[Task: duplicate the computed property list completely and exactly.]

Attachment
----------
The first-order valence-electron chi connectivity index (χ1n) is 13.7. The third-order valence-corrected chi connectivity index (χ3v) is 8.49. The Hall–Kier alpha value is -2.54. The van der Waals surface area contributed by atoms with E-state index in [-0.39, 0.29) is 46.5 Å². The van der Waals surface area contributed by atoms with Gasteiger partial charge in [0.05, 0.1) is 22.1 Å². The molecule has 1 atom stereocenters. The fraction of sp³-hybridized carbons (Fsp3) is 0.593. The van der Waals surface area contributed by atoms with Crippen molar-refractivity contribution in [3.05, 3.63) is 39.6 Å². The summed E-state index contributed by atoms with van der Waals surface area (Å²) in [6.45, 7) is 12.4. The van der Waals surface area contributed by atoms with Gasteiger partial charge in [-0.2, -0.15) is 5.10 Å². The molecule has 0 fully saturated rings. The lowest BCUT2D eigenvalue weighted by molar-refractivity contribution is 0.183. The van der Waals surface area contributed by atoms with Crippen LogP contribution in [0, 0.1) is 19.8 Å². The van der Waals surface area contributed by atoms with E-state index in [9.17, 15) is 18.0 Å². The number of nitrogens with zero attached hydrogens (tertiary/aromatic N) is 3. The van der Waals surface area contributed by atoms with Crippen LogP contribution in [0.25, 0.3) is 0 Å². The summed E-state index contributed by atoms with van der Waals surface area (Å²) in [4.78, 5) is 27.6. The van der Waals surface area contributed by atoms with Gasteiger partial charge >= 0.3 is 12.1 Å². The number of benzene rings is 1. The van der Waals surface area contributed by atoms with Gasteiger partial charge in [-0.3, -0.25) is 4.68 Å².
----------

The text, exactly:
The first-order valence-electron chi connectivity index (χ1n) is 13.7. The third-order valence-corrected chi connectivity index (χ3v) is 8.49. The Hall–Kier alpha value is -2.54. The van der Waals surface area contributed by atoms with E-state index in [-0.39, 0.29) is 46.5 Å². The van der Waals surface area contributed by atoms with Gasteiger partial charge in [0.05, 0.1) is 22.1 Å². The molecule has 1 atom stereocenters. The fraction of sp³-hybridized carbons (Fsp3) is 0.593. The van der Waals surface area contributed by atoms with Crippen molar-refractivity contribution in [3.05, 3.63) is 39.6 Å². The summed E-state index contributed by atoms with van der Waals surface area (Å²) in [6.45, 7) is 12.4. The van der Waals surface area contributed by atoms with Gasteiger partial charge in [-0.2, -0.15) is 5.10 Å². The molecule has 0 fully saturated rings. The lowest BCUT2D eigenvalue weighted by molar-refractivity contribution is 0.183. The van der Waals surface area contributed by atoms with Crippen LogP contribution in [0, 0.1) is 19.8 Å². The van der Waals surface area contributed by atoms with E-state index in [9.17, 15) is 18.0 Å². The number of nitrogens with zero attached hydrogens (tertiary/aromatic N) is 3. The van der Waals surface area contributed by atoms with Crippen LogP contribution in [0.25, 0.3) is 0 Å². The summed E-state index contributed by atoms with van der Waals surface area (Å²) in [4.78, 5) is 27.6. The van der Waals surface area contributed by atoms with Gasteiger partial charge >= 0.3 is 12.1 Å². The number of benzene rings is 1. The van der Waals surface area contributed by atoms with Gasteiger partial charge in [-0.3, -0.25) is 4.68 Å².